Category: Academic Programs
What are the factors that are responsible for a purchase being returned? How do we uncover different paths the customers take to a purchase? These are some of the questions we are seeking to answer in this project using large customer activity datasets. The insights and methods developed in this research could allow a retailer to better plan reverse logistics, improve targeted advertising, and intervene at the best time during a customer’s path-to-purchase. Learn more.
By: Nachiketa Sahoo
For much of its existence, humanity operated with a shared economy model. The lack of resources and the daily fight for survival required that early hunter gathers and agricultural communities pool resources in a manner that reduced waste and extracted the maximum value from a limited pool of resources. With the industrial revolution and the rise of the consumer society consumption became much more individualized.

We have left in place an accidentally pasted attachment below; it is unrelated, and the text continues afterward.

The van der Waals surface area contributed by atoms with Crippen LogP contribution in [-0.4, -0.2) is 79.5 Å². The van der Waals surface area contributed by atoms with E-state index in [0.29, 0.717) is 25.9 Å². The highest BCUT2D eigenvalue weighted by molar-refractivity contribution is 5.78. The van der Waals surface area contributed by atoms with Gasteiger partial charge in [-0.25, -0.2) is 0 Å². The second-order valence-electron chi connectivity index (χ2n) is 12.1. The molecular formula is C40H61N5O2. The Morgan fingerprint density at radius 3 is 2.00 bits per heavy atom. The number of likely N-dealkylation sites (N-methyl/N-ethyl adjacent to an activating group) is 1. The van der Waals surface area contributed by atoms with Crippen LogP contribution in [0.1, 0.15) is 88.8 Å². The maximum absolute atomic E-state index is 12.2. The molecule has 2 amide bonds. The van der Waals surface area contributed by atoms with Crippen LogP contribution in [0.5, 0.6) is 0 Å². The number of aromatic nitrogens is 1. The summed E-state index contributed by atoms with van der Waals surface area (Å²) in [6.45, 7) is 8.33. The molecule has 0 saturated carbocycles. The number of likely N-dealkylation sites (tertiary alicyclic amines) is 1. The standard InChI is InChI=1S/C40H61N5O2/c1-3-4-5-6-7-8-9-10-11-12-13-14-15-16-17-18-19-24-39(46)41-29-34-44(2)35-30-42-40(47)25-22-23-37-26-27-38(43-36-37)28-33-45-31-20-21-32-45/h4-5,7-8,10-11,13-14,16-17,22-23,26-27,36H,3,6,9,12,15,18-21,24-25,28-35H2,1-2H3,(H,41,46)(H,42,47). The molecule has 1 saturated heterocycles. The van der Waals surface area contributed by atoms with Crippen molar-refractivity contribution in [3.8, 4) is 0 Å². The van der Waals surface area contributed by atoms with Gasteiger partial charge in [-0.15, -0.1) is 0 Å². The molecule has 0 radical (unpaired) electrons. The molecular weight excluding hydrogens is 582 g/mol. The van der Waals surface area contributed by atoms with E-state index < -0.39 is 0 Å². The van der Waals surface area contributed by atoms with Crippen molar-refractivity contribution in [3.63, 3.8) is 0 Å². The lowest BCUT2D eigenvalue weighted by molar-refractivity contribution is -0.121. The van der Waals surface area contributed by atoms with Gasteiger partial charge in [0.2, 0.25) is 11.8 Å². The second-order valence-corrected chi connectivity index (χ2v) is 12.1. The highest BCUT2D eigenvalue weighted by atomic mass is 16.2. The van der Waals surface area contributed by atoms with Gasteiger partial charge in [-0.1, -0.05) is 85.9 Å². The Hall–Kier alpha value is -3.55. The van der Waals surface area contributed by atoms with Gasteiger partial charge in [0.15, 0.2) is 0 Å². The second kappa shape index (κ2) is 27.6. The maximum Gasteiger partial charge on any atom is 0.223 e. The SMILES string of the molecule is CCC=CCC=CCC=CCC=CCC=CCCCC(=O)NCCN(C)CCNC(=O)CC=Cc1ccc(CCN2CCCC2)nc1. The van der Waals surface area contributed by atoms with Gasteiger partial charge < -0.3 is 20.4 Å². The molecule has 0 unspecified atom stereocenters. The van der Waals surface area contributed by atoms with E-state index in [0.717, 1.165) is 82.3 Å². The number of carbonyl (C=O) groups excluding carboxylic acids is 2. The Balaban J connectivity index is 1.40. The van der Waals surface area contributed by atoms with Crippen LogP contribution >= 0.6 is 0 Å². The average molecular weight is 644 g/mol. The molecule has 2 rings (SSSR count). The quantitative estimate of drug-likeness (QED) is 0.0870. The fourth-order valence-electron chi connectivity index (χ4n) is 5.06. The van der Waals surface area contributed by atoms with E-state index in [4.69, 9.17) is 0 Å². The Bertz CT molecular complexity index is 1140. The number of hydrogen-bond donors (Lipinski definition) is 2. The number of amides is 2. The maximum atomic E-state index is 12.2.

Along with the immense increase in individual wealth arose a socio-economic system in which most of our personal resources became less efficiently utilized, while at the same time, the efficiency of manufacturing and commercial resources rose. The last two decades has brought to the fore various factors that have put this socio-economic system under strain: the growing threat of climate change, limitations on the use of energy-based resources, geo-economic imbalances that have brought into the system billions of emerging market consumers. One reaction to these changes has been a shift in values and a felt pressure to be more individually efficient in the use of resources via what is now termed “the sharing economy”.